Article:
The Geopolitics of Chinese Energy Security

Kelly Ogle


One way of understanding the modern world is to view it as broken up into rival political and economic blocs that compete for resources and markets through political, economic, and military power. Today, governments of energy consuming nations worldwide are concerned about the security of their energy needs more so than at any other time since the oil crises of the 1970s. Additionally, issues such as environmental stewardship, corporate social responsibility, sustainability, and human rights are factors in the contemporary energy debate.
According to the International Energy Agency (IEA), in 2008 China produced 190 million metric tons (Mt) of oil, unfortunately the Chinese were net importers of 159 Mt of oil. What energy policies is China adopting to bridge this gap, and what does this mean for the United States? This paper examines various aspects and inter-relationships of energy security through a geopolitical lens, beginning with a discussion of the supply and demand of crude oil, and an attempt to understand energy security. It also places China in an evolving world energy matrix, examine China’s relationship with the United States and the future of Chinese/U.S energy and security policy concerns, and discusses the future of Chinese energy policy and security.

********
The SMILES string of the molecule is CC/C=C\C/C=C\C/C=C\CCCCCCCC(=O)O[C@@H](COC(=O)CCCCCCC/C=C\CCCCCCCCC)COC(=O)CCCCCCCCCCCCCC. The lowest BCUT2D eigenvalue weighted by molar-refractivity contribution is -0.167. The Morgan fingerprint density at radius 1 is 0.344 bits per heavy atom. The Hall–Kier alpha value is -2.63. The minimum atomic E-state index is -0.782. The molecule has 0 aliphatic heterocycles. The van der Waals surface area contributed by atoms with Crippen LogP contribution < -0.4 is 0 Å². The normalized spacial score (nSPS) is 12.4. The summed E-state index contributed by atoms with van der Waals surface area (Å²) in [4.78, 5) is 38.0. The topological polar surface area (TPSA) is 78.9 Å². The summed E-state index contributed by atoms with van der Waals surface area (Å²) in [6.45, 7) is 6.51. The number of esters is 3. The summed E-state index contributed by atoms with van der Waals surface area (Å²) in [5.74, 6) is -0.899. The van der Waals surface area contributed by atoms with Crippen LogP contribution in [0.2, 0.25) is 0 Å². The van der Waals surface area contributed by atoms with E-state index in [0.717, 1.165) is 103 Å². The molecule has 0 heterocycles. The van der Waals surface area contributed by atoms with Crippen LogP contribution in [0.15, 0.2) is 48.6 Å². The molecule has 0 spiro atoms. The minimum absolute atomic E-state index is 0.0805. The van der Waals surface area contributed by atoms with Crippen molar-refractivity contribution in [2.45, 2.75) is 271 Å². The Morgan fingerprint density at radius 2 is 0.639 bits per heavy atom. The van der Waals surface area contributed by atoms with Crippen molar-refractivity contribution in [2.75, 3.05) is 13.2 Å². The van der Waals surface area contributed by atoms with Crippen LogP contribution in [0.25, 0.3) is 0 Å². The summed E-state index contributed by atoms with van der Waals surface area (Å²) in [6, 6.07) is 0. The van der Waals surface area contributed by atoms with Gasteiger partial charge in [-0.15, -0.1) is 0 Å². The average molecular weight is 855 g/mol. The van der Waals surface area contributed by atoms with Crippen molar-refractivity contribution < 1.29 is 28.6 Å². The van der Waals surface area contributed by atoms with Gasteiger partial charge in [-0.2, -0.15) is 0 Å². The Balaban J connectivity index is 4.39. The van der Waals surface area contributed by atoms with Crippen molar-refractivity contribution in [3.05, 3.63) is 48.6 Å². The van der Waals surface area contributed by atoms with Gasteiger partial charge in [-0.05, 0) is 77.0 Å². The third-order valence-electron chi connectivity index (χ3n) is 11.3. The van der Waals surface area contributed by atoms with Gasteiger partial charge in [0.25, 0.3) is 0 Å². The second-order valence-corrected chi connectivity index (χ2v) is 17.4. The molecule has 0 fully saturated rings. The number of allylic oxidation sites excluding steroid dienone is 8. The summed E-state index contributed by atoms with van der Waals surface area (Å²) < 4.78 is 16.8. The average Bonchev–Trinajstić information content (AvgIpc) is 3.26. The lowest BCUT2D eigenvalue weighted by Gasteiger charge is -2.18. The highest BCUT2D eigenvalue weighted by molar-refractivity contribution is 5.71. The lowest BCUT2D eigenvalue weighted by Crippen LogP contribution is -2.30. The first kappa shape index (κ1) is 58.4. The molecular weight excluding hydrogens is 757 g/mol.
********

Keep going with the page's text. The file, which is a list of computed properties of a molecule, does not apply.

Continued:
Full Text:



  • There are currently no refbacks.

JMSS is a publication of the Centre for Military, Security and Strategic Studies at the University of Calgary.

JMSS gratefully acknowledges the financial support of the Social Science and Humanities Research Council.